Thursday, February 28, 2013

Signal Handlers Plus Locking Equals Evil Squared

Threads Are Evil

I'm not going to go into too much detail on the reasons why threads are evil. This topic has already been covered by more experienced authors than myself hereherehere, and perhaps most importantly here. I think I had better clarify that or I'm going to get nasty letters with inappropriate references to my mother. Threads are evil, but sometimes a necessary evil.

The basic problem with threading is one of race conditions on shared resources and non-atomic operations. If thread A begins an operation on resource R, and a context switch occurs while the operation is in progress, thread B can come in and step on its toes and corrupt resource R resulting in undefined and (usually) undesirable behavior.

There are techniques for preventing these kind of problems, which generally involve some kind of carefully-synchronized locking mechanism. Used incorrectly, these locks can lead to freezing deadlocks as each thread is waiting for the other to complete its work. Employed appropriately, these techniques can enable concurrent processing without interfering with the stability of the program.

A Story From The Real World

Join me in my sorrow as I relive the pain of recent events or, more likely, snicker and laugh at me as I run around in a panic trying to put out fires.

At my work, we run a live service application that has been deployed in production for many months. I won't go into too many details for privacy reasons, but suffice it to say that hundreds of devices connect to this system daily and expect it to work around the clock. It has had, as with all non-trivial software, its share of bugs. Most of them have been minor and reasonably straightforward to reproduce and fix. This one added several new twists.

This service, which had been running for some time now, suddenly stopped frozen and unresponsive. Anything short of the all-powerful kill -9 call was ineffective in terminating the deadlocked process. Fortunately, we have monitoring software in place that detects periods of inactivity and alerts us via email.

Browsing the server logs showed nothing out of the ordinary. The service was under reasonable load, but certainly not pushing the limits of the hardware. A few basic attempts to reproduce the issue came up fruitless. My next course of action was to create a new, massively active stress test. Even running this stress test failed to reproduce the issue. In the meantime, we saw the problem in the production a second time. It was clearly not just somebody's imagination.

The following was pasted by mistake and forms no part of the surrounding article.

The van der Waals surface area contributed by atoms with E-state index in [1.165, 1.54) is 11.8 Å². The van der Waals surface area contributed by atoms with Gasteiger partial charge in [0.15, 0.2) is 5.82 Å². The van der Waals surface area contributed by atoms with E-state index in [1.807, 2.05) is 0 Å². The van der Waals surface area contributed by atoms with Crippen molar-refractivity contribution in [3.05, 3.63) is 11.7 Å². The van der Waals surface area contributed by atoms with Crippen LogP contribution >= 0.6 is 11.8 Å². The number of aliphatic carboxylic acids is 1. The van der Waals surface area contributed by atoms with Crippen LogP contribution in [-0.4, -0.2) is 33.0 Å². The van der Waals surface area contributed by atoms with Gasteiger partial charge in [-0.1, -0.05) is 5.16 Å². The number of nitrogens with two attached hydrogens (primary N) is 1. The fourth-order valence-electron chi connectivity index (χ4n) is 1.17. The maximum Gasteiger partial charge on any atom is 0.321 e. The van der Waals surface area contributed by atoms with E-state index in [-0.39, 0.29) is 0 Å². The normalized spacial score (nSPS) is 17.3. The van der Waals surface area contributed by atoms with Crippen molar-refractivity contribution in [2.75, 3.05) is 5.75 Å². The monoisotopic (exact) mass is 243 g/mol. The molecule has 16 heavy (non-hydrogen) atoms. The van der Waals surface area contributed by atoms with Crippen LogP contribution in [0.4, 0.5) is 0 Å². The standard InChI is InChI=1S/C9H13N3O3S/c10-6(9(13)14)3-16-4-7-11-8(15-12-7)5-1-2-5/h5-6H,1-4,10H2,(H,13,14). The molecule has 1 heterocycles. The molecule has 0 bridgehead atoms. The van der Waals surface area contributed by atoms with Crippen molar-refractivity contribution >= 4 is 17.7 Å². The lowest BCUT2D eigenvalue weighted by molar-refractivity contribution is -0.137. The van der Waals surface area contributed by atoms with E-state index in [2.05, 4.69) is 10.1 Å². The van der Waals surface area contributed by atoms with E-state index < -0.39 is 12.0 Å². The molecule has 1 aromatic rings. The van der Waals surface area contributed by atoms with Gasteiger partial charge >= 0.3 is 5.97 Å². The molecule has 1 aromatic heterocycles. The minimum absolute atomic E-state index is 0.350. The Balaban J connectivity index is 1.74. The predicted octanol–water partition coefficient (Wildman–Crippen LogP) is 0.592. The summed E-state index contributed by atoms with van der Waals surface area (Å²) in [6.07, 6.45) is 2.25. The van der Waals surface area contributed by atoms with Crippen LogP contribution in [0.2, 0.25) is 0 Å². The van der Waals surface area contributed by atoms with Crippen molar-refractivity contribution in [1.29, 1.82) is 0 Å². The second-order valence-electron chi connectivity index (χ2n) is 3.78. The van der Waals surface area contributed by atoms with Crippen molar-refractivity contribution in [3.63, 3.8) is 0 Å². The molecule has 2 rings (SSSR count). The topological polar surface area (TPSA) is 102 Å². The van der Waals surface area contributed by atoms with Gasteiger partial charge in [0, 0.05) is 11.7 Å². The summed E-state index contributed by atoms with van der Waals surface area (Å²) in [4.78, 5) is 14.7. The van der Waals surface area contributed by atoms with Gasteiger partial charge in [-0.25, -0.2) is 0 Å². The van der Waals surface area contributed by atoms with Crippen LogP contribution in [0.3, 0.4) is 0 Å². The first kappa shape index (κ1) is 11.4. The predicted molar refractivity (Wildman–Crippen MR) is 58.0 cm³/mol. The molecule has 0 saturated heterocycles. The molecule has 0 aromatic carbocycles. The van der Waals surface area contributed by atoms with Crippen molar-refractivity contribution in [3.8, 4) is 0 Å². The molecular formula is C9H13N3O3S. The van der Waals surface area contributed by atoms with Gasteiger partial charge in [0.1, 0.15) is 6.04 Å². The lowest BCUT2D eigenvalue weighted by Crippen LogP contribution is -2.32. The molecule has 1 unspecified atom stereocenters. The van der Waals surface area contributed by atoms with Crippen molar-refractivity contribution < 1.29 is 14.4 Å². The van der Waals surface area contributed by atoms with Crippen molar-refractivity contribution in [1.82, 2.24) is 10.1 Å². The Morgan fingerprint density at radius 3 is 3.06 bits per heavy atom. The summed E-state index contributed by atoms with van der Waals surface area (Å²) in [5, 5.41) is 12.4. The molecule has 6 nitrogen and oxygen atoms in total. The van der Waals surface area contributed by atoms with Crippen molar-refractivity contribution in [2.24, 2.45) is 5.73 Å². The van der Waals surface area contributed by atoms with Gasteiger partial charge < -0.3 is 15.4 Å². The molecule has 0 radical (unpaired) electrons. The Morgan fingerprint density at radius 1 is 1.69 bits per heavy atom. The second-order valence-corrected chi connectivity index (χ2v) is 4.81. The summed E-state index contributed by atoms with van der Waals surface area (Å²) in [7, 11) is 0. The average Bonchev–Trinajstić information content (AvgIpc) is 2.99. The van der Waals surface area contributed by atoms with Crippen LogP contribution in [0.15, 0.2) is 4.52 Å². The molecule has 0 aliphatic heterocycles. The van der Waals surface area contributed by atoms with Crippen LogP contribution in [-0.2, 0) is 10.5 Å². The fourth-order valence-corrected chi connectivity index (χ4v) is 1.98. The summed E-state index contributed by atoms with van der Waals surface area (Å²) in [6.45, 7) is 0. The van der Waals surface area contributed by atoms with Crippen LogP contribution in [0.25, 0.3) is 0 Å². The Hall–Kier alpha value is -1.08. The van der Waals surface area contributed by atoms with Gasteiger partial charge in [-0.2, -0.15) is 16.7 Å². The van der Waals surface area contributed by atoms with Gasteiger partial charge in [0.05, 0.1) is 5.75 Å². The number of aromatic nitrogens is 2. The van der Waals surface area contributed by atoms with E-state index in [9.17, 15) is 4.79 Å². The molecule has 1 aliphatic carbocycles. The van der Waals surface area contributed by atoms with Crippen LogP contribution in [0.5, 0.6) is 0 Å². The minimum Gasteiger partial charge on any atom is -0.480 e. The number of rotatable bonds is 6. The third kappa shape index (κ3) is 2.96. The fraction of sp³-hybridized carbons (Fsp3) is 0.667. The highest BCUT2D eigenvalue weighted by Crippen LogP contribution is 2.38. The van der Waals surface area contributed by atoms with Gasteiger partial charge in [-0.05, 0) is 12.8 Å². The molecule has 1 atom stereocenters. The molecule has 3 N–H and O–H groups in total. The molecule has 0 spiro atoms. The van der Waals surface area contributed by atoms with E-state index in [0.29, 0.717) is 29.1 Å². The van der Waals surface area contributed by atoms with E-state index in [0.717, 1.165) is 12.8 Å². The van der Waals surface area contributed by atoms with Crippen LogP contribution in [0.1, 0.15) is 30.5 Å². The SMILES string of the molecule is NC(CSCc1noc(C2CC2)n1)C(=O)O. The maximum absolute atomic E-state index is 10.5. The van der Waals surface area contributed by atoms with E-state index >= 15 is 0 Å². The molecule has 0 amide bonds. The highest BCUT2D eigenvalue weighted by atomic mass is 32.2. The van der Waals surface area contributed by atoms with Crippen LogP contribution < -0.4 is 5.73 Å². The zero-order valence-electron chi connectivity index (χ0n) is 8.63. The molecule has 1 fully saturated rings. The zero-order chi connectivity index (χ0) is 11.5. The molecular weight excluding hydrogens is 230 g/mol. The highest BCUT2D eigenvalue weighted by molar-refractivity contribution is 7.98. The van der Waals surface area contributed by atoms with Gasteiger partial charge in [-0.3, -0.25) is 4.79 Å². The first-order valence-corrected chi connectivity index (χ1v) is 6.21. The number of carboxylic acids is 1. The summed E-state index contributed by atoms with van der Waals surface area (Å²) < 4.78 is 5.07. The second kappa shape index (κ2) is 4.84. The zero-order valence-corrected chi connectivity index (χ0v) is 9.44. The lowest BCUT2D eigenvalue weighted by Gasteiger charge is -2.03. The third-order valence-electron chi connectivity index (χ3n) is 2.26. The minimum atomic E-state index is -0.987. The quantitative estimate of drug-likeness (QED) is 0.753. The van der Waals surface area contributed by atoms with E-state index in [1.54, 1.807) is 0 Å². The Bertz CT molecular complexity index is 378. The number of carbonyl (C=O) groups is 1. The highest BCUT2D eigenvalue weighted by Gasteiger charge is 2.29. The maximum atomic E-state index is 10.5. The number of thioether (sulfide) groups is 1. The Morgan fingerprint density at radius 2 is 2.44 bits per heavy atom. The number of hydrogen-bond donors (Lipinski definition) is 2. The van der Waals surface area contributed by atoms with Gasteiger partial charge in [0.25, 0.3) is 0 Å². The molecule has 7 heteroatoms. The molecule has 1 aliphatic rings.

The breakthrough moment came when I enhanced the stress test application to randomly break connections and ignore messages. After running the stress test for a few hours, I finally found a frozen process in the test environment. With a little further analysis, I quickly realized that the problem was in the service's signal-handling code.

The following C++ code snippet is a rough simplification of the code being used to process signals:

static std::queue< int > signalQueue;

static void enqueueSignal( int sigNum ) {

    signalQueue.push( sigNum );
    signal( sigNum );


int main( int argc, char** argv ) {

    signal( SIGTERM, enqueueSignal );
    signal( SIGCHLD, enqueueSignal );

    while( true ) {

        if( !signalQueue.empty() ) {

            int sigNum = signalQueue.front();
            processSignal( sigNum ); // Defined elsewhere




Deep within the dark and disturbing mysteries of the standard template library lies a secret terror. That terror is designed to deal with the issues of threaded race conditions as I described above. Unfortunately, it can also occasionally ensnare a program that uses STL containers inside of a signal handler.

Signal handlers are special, as they are not run on a separate thread, but still can interrupt the main thread at any point in its processing. They can also interrupt themselves only to be popped off the stack at a later time. This can lead to deadlocks where the signal handler is waiting on a lock that will never be released by the code below it. This is clearly a case of evil squared.

A Way Out

The solution to this problem: use the sig_atomic_t variable type. This special variable type is intended especially for use inside of a signal handler. It is intended to guarantee an atomic global resource that can safely be updated by a signal handler.

Make sig_atomic_t your new best friend when writing C++ signal handler functions. This unfortunately means that you cannot implement particularly complex logic within a signal handler function. My recommendation is to implement a new signal queue as an array of sig_atomic_t values with a cycling index and size counter. These values can then be accessed by the main thread once the signal handler returns. From there you can do whatever complex processing may be necessary for your system.

Good luck with your ventures into the dangerous world of concurrency and signal processing.


Joshua Ganes

Saturday, February 23, 2013

Issues With Java Updater or Where The Heck Did This Toolbar Come From And How Do I Get Rid Of It?

Act I - Morning

I woke up, kissed my wife, and threw on my housecoat on my way out of the bedroom. I grabbed a box of Cherrios, a bowl, a spoon, and a jug of milk and balanced them carefully as I walked toward my computer chair. I jiggled the mouse a bit and waited for the computer to wake up. I immediately opened a handful of browser tabs to find some early-morning entertainment and began sifting through the titles looking for amusement.